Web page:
For those of you who read this blog outside Europe (thanks for making this global!) you might have heard about the whole horse-meat scandal in Europe. If not, an explanation is given below.
Horse-meat is not bad for you
Some parts of Mainland Europe eat horse-meat happily whereas most people in the UK and Ireland see horse-meat as a ‘no go meat’ for culture reasons. Horses are seen as real pets and not as food. Culture is fascinating.
But the problem with horse-meat, in a nutshell, lies with the labels on foods. 100% beef burgers have up to 100% horse-meat in them. Horse’s get different medications, some of which can be harmful to humans, which need to be regulated. Having said that, some experts in the UK have said that a person would need to eat 500 grams of burgers a day to be infected.
You are what you eat
Although this saying is inaccurate (because you are what you digest) it got me thinking: we do not really know what is in our food. Government’s do not do enough to regulate the food industry. Why? Here are one, of many, reasons:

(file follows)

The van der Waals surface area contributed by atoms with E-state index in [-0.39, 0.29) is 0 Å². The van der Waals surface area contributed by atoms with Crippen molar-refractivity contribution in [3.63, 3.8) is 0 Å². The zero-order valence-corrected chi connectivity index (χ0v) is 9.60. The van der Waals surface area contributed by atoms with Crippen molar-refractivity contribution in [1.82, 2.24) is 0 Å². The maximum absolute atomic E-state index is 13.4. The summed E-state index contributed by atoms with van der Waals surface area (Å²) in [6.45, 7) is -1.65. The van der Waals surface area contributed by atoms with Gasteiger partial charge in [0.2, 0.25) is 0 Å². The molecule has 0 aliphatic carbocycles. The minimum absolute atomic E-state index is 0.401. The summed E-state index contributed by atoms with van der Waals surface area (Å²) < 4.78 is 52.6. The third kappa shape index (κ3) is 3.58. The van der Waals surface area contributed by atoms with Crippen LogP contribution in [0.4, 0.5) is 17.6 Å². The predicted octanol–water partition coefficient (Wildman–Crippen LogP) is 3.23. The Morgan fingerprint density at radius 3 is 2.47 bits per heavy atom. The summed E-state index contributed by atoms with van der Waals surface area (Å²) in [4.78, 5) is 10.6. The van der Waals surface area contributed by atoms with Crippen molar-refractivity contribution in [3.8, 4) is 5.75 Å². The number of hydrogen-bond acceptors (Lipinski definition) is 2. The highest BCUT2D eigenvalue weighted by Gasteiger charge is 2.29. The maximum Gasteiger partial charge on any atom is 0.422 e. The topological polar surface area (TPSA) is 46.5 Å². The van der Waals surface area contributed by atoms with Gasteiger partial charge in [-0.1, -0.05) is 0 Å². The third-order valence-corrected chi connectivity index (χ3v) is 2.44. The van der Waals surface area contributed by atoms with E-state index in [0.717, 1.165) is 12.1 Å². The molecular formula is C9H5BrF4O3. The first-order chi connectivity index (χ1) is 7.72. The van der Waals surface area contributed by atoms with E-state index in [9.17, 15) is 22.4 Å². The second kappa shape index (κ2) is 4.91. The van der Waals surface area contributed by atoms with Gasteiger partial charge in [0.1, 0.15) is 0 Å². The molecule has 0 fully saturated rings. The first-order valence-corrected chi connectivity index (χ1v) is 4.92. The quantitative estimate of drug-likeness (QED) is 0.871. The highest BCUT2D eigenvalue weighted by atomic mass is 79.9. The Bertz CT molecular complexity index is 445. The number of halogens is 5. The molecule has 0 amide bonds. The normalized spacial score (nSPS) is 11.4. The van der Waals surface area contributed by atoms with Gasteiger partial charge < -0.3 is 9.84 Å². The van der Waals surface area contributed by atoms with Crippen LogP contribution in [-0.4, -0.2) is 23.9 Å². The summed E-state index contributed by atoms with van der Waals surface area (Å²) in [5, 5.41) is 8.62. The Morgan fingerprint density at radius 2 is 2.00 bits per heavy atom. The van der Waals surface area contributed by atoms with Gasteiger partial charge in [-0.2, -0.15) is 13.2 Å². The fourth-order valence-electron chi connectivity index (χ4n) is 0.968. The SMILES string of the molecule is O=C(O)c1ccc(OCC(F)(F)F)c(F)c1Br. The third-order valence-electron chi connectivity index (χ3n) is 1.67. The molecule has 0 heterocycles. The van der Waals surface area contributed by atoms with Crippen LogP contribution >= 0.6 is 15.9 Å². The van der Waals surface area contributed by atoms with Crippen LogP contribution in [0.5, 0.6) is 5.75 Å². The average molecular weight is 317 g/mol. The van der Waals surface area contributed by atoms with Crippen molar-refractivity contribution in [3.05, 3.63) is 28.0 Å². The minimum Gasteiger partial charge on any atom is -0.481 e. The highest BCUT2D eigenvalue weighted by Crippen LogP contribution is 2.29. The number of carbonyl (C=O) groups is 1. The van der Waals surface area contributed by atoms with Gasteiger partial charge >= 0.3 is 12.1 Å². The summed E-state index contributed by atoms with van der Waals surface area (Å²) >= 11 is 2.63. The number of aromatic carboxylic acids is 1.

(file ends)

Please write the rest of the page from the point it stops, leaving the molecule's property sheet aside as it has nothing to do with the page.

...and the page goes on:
- Next time you’re in the supermarket have a look at the content. Look at the amount of salt and sugar in our food. If the government really wanted to help with obesity and lifestyles they would get a tighter control on this stuff. You can run your body into the ground if you eat too much salt, or sugar. Some government’s do, however, offer guidelines but this does not reduce the volume of salt and sugar in our foods.
Food varies in price. How come lower quality food is mostly bad for you? Does this mean poorer people are more likely to suffer from health problems? This is not fair, yet this is the case.
What can I do about horse-meat?
You can’t do anything about the supermarkets and producers of these products. But you might want to consider getting stuff locally. If it’s local you have a greater chance of buying real products. Local produce is a little more expensive but you are likely to know where something has come from.
We really do not know what we eat. Although this is worrying, you should try to take as much control, on your part, as you can. One of the most important things to do is to cook your own sauce. Buy the ingredients yourself, get a lovely cookbook and knock yourself out. You can control lots of things this way — including salt and sugar. In fact, cooking from fresh ingredients allows you to have salt/sugar free meals.
Personally speaking, I cook from fresh ingredients. I find it relaxing, especially if I have coursework or exams. Don’t get me wrong, a cheeky chip is sometimes nice as a treat. But remember to enjoy your body. Love it, feed it with fresh (fruit and veg), tasty nutrients. Don’t overload it with rubbish. Salt, for example, will clog your arteries and will put a lot of strain on your heart because your body retains more water when there’s excess salt in your body.
Do you have anything else to add? How do you recommend a healthy life?